The end of September saw an unusual, early evening gathering at the Verizon Suite in Reading. Yes, several Verizon employees were there – but so too was the deputy mayor of Reading, along with representatives from local schools, businesses and educational establishments. They were all there for the final of the Verizon Unloc Enterprise Challenge, to hear the five finalists pitch their idea, and see the winner crowned.
The Unloc Enterprise Challenge, sponsored by Verizon, was launched on April 23, 2018. The Challenge invited budding entrepreneurs aged 16-25 to submit their start-up business concept in the hope of winning £5,000 of funding, a mentorship package and a technology bundle to help get their business off the ground.
The Reading event marked the culmination of six months of hard work by the budding entrepreneurs! Video entries from all across Europe had been whittled down to five potential winners, all of whom were invited to pitch their idea ‘live’ in front of the specially invited audience, and four judges. I was lucky enough to be one of those judges, alongside my Verizon colleague, David Wilsher; Charlie Oliver from One Young World; and Ben Dowling from Unloc itself.
The five finalists pitching last week were:
- Wassim El Hariri (SASHA): SASHA (Smart Autonomous System for Hospital Assistance) is the first mobile robot in the world that is able to fully automate food distribution in hospitals giving each patient the correct meal on time. With existing mobile robots introduced into healthcare you need to manually load the goods and then manually unload them at the station when the robot travels from point to point. However, SASHA's unique design and concept creates a robot that can automate the picking, placing and distribution of meals.
- Alison Wood (Lilypads): Lilypads strives to end period poverty and stigma by providing affordable reusable sanitary pads and education to communities in Kenya. The social enterprise sells reusable sanitary pads to local communities in Homa Bay and provides empowering menstrual health education to school girls. The pads are produced in Nairobi enabling the cost of the pads to be kept as low as possible. A pack of pads lasts 2 years and is thus 1/6th of the price of disposables on the market. Pads are therefore accessible and provide a long term, environmentally sustainable solution. Lilypads offers a simple solution to a monumental issue and aims to ensure that no one feels isolated or endangered as a result of their period.
- Shwetal Shah (Erase All Kittens): E.A.K. is a revolutionary, online game that gives kids aged 8-14 knowledge of both computational thinking and professional coding languages, to effectively prepare them for 21st Century degrees and careers. E.A.K. has a huge focus on creativity - after all there’s not much point in students learning to code if they aren’t going to create! The aim is to bridge the gap that exists between learning the concepts of coding and being able to apply practical knowledge in a creative way.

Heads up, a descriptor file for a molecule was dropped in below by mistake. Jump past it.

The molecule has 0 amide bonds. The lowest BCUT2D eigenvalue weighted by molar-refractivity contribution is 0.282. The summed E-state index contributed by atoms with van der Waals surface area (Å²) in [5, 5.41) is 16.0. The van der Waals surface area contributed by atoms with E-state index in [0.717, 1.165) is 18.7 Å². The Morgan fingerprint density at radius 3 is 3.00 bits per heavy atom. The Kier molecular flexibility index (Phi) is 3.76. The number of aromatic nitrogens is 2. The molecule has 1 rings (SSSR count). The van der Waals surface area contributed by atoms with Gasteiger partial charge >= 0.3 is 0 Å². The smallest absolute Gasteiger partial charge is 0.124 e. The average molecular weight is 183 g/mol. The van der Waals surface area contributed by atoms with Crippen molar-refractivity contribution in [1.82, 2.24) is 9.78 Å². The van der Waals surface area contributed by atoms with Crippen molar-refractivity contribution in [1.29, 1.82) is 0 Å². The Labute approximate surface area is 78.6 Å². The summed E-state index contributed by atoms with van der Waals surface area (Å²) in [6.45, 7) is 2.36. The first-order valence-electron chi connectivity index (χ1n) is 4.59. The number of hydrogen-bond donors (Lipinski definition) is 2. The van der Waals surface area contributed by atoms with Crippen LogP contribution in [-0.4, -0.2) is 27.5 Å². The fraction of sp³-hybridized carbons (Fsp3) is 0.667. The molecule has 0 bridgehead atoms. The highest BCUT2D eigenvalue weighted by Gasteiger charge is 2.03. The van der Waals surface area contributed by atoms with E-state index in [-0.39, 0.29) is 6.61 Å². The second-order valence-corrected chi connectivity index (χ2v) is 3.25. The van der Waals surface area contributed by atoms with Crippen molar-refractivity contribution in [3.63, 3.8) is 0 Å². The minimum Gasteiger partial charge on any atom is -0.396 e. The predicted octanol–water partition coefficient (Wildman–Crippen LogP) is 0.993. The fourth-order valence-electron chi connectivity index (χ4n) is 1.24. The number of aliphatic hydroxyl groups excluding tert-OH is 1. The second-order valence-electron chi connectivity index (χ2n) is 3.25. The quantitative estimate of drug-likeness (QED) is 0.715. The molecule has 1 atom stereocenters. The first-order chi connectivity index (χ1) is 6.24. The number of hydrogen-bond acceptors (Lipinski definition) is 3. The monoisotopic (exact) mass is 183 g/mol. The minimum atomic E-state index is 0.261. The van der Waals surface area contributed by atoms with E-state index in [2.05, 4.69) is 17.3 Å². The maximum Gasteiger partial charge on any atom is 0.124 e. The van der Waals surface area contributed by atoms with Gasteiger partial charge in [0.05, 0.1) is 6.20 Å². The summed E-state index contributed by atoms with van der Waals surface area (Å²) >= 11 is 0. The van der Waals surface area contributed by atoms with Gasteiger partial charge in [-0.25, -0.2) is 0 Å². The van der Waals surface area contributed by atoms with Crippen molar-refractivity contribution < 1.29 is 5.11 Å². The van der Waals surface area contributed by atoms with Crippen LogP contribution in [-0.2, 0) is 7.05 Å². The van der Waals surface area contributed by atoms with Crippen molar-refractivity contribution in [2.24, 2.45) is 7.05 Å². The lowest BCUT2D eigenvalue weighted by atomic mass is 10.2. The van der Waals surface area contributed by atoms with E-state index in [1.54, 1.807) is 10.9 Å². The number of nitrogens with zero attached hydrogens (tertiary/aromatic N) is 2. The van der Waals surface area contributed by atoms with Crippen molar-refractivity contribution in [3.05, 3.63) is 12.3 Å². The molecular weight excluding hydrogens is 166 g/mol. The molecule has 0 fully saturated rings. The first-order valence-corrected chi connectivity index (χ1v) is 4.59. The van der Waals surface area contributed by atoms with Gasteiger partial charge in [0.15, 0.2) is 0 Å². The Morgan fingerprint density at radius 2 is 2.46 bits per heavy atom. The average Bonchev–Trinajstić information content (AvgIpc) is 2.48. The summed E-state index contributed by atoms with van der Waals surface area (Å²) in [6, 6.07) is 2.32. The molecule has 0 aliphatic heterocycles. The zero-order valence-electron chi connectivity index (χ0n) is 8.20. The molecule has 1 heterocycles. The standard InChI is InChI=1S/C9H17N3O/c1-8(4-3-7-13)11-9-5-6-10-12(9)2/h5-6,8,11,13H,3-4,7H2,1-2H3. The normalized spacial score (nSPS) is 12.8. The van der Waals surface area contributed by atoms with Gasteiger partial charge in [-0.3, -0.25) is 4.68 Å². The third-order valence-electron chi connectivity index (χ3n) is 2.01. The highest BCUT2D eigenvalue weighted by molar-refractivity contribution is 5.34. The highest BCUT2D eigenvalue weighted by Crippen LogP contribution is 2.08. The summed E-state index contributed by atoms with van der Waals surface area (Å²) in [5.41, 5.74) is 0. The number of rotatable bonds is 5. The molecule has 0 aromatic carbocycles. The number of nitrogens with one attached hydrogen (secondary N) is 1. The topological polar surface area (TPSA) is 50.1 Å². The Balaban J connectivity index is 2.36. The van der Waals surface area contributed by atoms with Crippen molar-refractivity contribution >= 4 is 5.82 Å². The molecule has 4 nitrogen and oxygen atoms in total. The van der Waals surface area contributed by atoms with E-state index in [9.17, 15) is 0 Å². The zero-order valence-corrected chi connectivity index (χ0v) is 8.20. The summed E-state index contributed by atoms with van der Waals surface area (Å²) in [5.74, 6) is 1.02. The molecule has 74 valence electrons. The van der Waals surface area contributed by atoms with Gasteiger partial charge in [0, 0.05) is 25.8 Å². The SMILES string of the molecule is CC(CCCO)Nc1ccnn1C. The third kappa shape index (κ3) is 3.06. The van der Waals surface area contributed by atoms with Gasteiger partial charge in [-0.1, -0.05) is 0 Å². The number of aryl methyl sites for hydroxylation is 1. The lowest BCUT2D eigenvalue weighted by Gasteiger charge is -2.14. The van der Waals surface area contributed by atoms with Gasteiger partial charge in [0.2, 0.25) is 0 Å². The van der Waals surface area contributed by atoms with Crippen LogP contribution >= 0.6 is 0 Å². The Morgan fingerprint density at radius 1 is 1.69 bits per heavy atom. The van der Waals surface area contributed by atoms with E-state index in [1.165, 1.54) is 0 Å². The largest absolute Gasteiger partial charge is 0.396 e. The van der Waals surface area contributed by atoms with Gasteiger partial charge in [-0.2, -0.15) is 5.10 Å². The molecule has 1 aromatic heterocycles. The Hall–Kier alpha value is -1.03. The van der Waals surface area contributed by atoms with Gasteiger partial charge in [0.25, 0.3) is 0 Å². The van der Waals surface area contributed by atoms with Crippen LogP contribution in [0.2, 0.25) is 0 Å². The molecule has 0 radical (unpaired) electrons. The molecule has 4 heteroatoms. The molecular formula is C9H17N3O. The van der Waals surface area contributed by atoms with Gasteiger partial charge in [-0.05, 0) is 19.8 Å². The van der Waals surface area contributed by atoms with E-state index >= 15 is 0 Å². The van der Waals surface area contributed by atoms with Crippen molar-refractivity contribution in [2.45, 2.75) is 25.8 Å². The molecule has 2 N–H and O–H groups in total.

- Ben Normal (BREWED): BREWED is a liquid tea concept that brings added health benefits due to the unique way in which its tea is prepared. BREWED was developed to prevent the unnecessary overuse of tea leaves in tea bag production, and its waste products are also recycled and used as fertilizer.
- Danielle Connor (Pocket Pals): Pocket Pals is an app that connects people with wildlife and the environment through their mobile phones. The app utilises GPS on mobile devices, allowing players to walk and locate digital animals. Through the excitement of exploring and tracking animated animals, users will learn how to identify and classify British fauna, from quirky Pine martens to less known but equally marvellous animals such as the Sunfish. Pocket Pals aims to engage young people with wildlife with a free-to-play app featuring charismatic virtual animals based on the wildlife of Britain.
And the winner was…. Lilypads! All of the judges felt that Lilypads was a great fit for all 4 key judging criteria (creativity, sustainability, viability), and also felt that the prize money would have instant impact.
Alison Wood of Lilypads said: “I was so surprised when I heard I’d won! There was stiff competition from the other finalists, all of whom had great ideas. This prize money will enable us to fulfil an existing order from a school in Kenya, and will also support us as we work to expand our business.”
Verizon has a long history of supporting innovation. Through Humanability, a mission that aims to give humans the ability to do more in this world, Verizon partners with visionaries all over the globe who use technology and data to turn innovative ideas into reality. In the United States, the transformative program called Verizon Innovative Learning provides free technology, free internet access, and hands-on learning experiences to help give under-resourced students the education they deserve and to prepare them for a tech-dependent economy. In addition, the Verizon 5G Labs work with companies of all sizes to bring their non-traditional connected solutions to market. This new relationship with Unloc has brought this focus on innovation to Europe, with the competition designed to promote self-development, technology and entrepreneurship skills amongst young people.
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